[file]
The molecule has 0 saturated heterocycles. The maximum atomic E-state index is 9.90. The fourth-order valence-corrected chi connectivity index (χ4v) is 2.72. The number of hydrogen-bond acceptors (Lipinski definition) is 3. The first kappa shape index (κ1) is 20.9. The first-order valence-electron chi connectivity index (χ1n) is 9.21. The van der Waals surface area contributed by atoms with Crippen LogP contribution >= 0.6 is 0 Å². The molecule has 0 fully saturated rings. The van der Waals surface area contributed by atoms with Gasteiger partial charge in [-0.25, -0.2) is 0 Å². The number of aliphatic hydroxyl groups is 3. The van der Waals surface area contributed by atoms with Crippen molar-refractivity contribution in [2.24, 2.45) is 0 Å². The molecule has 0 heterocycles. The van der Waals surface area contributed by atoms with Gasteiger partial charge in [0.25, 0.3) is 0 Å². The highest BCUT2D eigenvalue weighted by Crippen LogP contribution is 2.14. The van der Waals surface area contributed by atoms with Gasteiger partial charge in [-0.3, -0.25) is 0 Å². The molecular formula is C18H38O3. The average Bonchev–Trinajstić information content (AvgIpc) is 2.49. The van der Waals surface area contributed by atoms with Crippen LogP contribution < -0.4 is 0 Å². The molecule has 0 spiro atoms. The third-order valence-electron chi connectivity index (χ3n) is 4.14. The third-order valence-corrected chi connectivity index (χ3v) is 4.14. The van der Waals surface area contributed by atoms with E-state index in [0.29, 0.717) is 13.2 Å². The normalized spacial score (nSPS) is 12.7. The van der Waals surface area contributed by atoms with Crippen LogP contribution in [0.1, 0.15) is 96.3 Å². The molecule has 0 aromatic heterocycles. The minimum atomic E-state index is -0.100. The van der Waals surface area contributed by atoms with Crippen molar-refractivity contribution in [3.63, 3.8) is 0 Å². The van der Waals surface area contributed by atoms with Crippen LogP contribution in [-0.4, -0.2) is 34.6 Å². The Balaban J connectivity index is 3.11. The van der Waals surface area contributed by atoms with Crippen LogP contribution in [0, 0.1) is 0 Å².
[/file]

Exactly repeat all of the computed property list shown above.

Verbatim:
The molecule has 0 saturated heterocycles. The maximum atomic E-state index is 9.90. The fourth-order valence-corrected chi connectivity index (χ4v) is 2.72. The number of hydrogen-bond acceptors (Lipinski definition) is 3. The first kappa shape index (κ1) is 20.9. The first-order valence-electron chi connectivity index (χ1n) is 9.21. The van der Waals surface area contributed by atoms with Crippen LogP contribution >= 0.6 is 0 Å². The molecule has 0 fully saturated rings. The van der Waals surface area contributed by atoms with Gasteiger partial charge in [-0.25, -0.2) is 0 Å². The number of aliphatic hydroxyl groups is 3. The van der Waals surface area contributed by atoms with Crippen molar-refractivity contribution in [2.24, 2.45) is 0 Å². The molecule has 0 heterocycles. The van der Waals surface area contributed by atoms with Gasteiger partial charge in [0.25, 0.3) is 0 Å². The highest BCUT2D eigenvalue weighted by Crippen LogP contribution is 2.14. The van der Waals surface area contributed by atoms with Gasteiger partial charge in [-0.3, -0.25) is 0 Å². The molecular formula is C18H38O3. The average Bonchev–Trinajstić information content (AvgIpc) is 2.49. The van der Waals surface area contributed by atoms with Crippen LogP contribution < -0.4 is 0 Å². The molecule has 0 spiro atoms. The third-order valence-electron chi connectivity index (χ3n) is 4.14. The third-order valence-corrected chi connectivity index (χ3v) is 4.14. The van der Waals surface area contributed by atoms with E-state index in [0.29, 0.717) is 13.2 Å². The normalized spacial score (nSPS) is 12.7. The van der Waals surface area contributed by atoms with Crippen LogP contribution in [0.1, 0.15) is 96.3 Å². The molecule has 0 aromatic heterocycles. The minimum atomic E-state index is -0.100. The van der Waals surface area contributed by atoms with Crippen molar-refractivity contribution in [3.63, 3.8) is 0 Å². The van der Waals surface area contributed by atoms with Crippen LogP contribution in [-0.4, -0.2) is 34.6 Å². The Balaban J connectivity index is 3.11. The van der Waals surface area contributed by atoms with Crippen LogP contribution in [0, 0.1) is 0 Å².